Old Barrington Meeting House National Historic Site of Canada
Old Barrington Meeting House
Vieux temple de Barrington
Links and documents
Listed on the Canadian Register:
Statement of Significance
Description of Historic Place
Old Barrington Meeting House National Historic Site of Canada is an exceptional surviving example of the type of meeting house erected throughout New England and Atlantic Canada in the late 18th and early 19th centuries. Located in Barrington, Nova Scotia, this building combines religious with civic functions. It is a very simple but beautifully constructed wood frame structure, designed in the vernacular classicism of the era. Although modified over the years, it retains a high degree of integrity. The designation refers to both the interior and exterior of the building on its property.
Old Barrington Meeting House was designated a national historic site of Canada because:
- this meeting house is one of the oldest surviving buildings in English-speaking Canada;
- both its exterior and its interior imitate meeting houses found throughout New England.
Erected in 1765 by settlers from New England, this meeting house served as the civic and religious centre for Barrington Township for almost a century, accommodating all Christian denominations. Its function was confined to religious activities until it was preserved as a museum in the late 20th century. Both its exterior, covered with clapboard, and its interior, with a pulpit facing the central door and surrounded on three sides by pews and an upper Gallery, imitate meeting houses found throughout New England. Its plain appearance was an intentional reflection of the Puritan rejections of worldly ostentation.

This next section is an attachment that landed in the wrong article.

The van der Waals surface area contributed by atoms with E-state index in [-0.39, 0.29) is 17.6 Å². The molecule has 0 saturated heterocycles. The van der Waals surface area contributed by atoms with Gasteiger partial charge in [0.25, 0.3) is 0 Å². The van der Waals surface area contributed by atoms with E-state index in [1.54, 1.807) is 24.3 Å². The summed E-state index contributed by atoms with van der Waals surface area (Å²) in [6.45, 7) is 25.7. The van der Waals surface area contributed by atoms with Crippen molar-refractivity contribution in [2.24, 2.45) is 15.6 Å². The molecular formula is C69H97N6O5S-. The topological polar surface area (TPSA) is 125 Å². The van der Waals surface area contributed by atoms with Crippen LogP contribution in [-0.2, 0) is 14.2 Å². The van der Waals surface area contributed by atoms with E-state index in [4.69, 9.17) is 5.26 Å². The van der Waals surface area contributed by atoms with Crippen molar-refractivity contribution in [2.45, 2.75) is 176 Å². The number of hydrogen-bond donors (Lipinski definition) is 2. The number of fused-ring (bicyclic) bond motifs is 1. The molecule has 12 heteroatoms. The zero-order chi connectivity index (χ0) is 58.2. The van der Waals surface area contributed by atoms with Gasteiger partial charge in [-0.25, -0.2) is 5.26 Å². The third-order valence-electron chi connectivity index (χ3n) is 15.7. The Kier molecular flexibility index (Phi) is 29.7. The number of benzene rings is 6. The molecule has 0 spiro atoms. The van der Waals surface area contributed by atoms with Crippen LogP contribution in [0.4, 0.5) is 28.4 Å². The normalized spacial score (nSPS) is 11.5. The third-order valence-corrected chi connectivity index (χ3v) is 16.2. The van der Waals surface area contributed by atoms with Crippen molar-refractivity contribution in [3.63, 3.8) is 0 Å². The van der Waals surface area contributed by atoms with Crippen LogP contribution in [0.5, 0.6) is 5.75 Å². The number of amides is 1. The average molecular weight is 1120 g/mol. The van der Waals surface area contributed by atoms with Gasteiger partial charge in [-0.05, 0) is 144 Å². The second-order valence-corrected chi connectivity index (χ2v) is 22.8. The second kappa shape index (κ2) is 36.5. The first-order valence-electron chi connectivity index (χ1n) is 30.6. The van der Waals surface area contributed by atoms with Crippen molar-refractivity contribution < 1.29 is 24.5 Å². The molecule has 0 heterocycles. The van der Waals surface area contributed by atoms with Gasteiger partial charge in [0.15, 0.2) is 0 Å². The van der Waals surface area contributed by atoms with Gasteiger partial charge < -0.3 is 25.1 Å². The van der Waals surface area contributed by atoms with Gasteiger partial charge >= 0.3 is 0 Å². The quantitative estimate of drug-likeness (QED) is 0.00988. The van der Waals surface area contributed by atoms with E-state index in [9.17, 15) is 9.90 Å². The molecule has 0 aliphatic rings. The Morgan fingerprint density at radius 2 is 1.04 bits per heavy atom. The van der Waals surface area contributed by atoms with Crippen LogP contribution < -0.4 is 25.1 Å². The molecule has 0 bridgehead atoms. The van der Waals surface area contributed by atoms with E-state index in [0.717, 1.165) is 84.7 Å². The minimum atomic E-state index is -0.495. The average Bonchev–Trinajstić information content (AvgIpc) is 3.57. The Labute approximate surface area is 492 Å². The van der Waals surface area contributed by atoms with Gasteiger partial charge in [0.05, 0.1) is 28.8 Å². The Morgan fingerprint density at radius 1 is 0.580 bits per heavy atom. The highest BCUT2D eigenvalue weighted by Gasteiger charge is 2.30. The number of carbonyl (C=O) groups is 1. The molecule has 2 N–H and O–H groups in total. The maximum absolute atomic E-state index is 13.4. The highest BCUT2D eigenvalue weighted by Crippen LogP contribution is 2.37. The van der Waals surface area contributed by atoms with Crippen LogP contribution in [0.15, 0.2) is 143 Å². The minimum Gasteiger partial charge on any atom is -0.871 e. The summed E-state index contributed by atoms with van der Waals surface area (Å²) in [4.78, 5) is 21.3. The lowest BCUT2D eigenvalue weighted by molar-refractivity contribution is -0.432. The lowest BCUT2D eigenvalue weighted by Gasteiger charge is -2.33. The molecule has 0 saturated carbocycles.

Source: Historic Sites and Monuments Board, Minutes, October 1966, June 1978.
The aspects of this site which contribute to its heritage value include:
- those elements which speak to its status as one of the oldest surviving buildings in English-speaking Canada, namely its vernacular design, its timber-frame construction and wood cladding, making use of local materials, its unadorned functionalism, its evolutive finishes with detailing and interior finishes added over the years, and the continued integrity of its structure;
- those elements which speak to its qualities as a meeting house, namely its timber frame construction and wood finishes, its rectangular volume with a gable roof, symmetrical elevation with evenly spaced, rectangular openings, its main entry on the long side under a front-sloping gable roof, the interior arrangement of space with locally constructed box pews centred on the high panelled pulpit which faces the entry, three-sided gallery, simple railed staircases, its vocabulary of classically-inspired mouldings, and its relationship with the nearby burying ground.
Government of Canada
Historic Sites and Monuments Act
National Historic Site of Canada
Theme - Category and Type
- Building Social and Community Life
- Religious Institutions
- Expressing Intellectual and Cultural Life
- Architecture and Design
Function - Category and Type
- Town or City Hall
- Religion, Ritual and Funeral
- Religious Facility or Place of Worship
Architect / Designer
Location of Supporting Documentation
National Historic Sites Directorate, Documentation Centre, 5th Floor, Room 89, 25 Eddy Street, Gatineau, Quebec
Cross-Reference to Collection